Fleetwood Southwind Diesel Pusher

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fyrmnk

Active member
Joined
Aug 14, 2006
Posts
35
Hi all, I'm looking at my first motor home. Looking at getting a used Class A diesel pusher.

I've found a 1993 Fleetwood Southwind 34' 5.9L Cummins with 93000 miles. 4 speed Allison transmission. Owner states it burns about a quart of oil every 1000 miles. The generator is a diesel 6.5kw with about 2600 hours on it (1900 put on it in the last 2 years). Has leather Capt. chairs and sofa/dinette seating. Sleeps 6. Price is 22K, slightly below NADA low value.

Questions:

Are Fleetwood Southwinds historically a good sturdy unit?

Does that sound like a fair price?

What is the expected generator life since it has high hours?

Any concern with the oil burning?

I'll be towing and launching an approx. 3500 lb. 21' boat. See any problems with towing this or navigating around boat ramps? This does have the backup camera.

Also any other feedback will be greatly appreciated. Thanks alot in advance for any input!
 

Gary RV_Wizard

Site Team
Joined
Feb 2, 2005
Posts
73,434
Location
At our Silver Springs FL home
A Southwind is a mid-range coach but is usually gas powered. They only made the diesel Southwind for a few years and it was rather underpowered - the Cummins 5.9L diesel was de-tuned to avoid overpowering the GM 4 speed transmission, which could not handle all the  torque the 5.9 is capable of.  Usually they were limited to 230 HP with the 4 speed automatic. The performance of the de-tuned engine with only a 4 speed transmission is, well, mediocre at best.

We had a 96 Southwind with a 460 Ford gas engine with Banks upgrade and liked the coach a lot - it served us well in the two years we had it. The Southwind itself is probably fine, though any older coach is going to have some risk involved.  I would plan on replacing all belts and hoses, changing the transmission fluid and engine oil, flushing the radiator and the brake fluid as well.  It most likely needs new shock absorbers and it may well need new tires too. Check the Tire Date Code on the tire sidewalls - if they are approaching 7 years old, replace them no matter how good they may look. Tires have a life of about 7 years, even if not driven, and will almost surely fail catastrophically sometime in their 7th year.  I would also be concerned about the condition of the suspensions, steering and shocks,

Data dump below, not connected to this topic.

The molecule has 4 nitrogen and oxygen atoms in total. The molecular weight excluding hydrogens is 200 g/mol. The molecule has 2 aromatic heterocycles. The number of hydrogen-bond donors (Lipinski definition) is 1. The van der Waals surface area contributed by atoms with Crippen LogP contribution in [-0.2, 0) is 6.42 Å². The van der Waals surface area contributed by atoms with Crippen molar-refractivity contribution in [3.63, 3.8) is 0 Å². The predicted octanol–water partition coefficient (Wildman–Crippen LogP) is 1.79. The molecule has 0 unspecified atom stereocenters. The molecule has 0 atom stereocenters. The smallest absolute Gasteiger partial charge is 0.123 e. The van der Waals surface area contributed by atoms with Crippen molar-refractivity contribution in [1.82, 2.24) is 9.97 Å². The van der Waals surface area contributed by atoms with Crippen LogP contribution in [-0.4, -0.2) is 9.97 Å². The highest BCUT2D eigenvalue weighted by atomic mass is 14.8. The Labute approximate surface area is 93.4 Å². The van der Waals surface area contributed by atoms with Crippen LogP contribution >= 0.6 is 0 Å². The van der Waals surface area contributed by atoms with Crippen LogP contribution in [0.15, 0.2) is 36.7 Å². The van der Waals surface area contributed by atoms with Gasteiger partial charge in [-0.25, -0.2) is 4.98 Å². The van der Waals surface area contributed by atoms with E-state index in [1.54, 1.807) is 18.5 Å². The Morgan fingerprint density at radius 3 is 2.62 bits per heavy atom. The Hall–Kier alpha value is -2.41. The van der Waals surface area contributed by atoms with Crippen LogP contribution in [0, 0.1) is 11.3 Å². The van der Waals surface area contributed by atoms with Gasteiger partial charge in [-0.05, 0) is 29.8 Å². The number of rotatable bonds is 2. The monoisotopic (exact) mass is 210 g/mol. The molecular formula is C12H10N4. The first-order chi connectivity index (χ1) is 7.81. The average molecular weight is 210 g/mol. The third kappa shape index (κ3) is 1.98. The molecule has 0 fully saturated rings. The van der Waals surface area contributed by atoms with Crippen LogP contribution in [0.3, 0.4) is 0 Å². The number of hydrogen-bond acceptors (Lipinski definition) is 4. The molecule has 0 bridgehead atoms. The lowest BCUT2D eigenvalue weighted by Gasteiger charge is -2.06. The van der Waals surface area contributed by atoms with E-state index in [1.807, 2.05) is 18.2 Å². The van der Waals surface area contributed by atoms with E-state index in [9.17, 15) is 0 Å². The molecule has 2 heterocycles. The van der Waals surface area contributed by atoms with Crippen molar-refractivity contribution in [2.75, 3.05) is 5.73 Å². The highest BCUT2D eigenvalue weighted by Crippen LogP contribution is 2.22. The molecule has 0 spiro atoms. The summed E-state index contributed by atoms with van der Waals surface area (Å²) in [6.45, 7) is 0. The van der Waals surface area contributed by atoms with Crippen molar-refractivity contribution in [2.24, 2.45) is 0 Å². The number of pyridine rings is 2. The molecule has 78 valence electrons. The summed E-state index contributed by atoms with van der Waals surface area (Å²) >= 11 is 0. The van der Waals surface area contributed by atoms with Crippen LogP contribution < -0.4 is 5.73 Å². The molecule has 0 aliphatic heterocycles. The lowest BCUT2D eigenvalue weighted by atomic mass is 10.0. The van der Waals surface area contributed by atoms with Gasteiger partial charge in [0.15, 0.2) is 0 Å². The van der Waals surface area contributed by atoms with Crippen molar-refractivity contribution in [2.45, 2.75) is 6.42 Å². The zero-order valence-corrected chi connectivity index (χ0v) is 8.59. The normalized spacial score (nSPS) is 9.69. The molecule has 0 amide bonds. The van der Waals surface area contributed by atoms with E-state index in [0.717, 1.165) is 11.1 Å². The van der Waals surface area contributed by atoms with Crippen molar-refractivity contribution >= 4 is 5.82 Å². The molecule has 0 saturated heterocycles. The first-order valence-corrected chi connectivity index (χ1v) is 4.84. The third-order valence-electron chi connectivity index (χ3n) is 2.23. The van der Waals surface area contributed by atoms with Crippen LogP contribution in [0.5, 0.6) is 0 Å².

Personally, I would not consider buying this coach. The power train is a poor performer and the mileage is fairly high (many RVs have very low miles). However, I have known folks with similar rigs and they have been satisfied - it all dpends on your expectations, I guess.

As for the price, it seems a bit high to me, but not terribly so.  Make a lower offer if you feel this is the right coach for you. RVs rarely sell for the full NADA retail book price is a private sale - low retail or substantially less is more common. There area lot of used RVs available and it is a buyer's market, so don't get stampeded into buying the first one you can afford.

A diesel genset should not be bothered by that number of hours. Even gas gensets run well with that amount of use. In fact, more hours is better than too few, since gensets tend to deteriorate with lack of use.
 

fyrmnk

Active member
Joined
Aug 14, 2006
Posts
35
Hi, thanks for the reply. The tires are only 3 months old.

As far as the transmission, it is an Allison 4 speed. Same problems to be expected?
 

Joe Bee

Well-known member
Joined
Feb 12, 2006
Posts
160
My current NADA book  lists 1993 34ft M-H or M-L Models OSHKOSH 230 hp.    Wholesale Used Trade $18,960/$19,380.  Shop around some more.  Better values around.  This is a buyers market and 1993 units aren't moving all that fast.  Just my 2 cents.
Joe
 

Gary RV_Wizard

Site Team
Joined
Feb 2, 2005
Posts
73,434
Location
At our Silver Springs FL home
Many older diesels, especially the lower priced models, had Allison 4 speeds or even GM Hydramatic 4 speeds.  That reduced the price substantially compared to the very expensive Allison 6 speed automatic.  Unfortunately, with a low power engine, you need more gears, not less, especailly on hills.  So yes, I would say "same problem".  But adequate power/performance is subjective and you might be satisfied.  Assume it willl be noticeably less responsive than a passenger car, though.

I would look for an older, high line rig. Maybe an older Holiday Rambler diesel. Check out RV Online under $50K for an easy way to view motorhomes selling for under $50,000.
 

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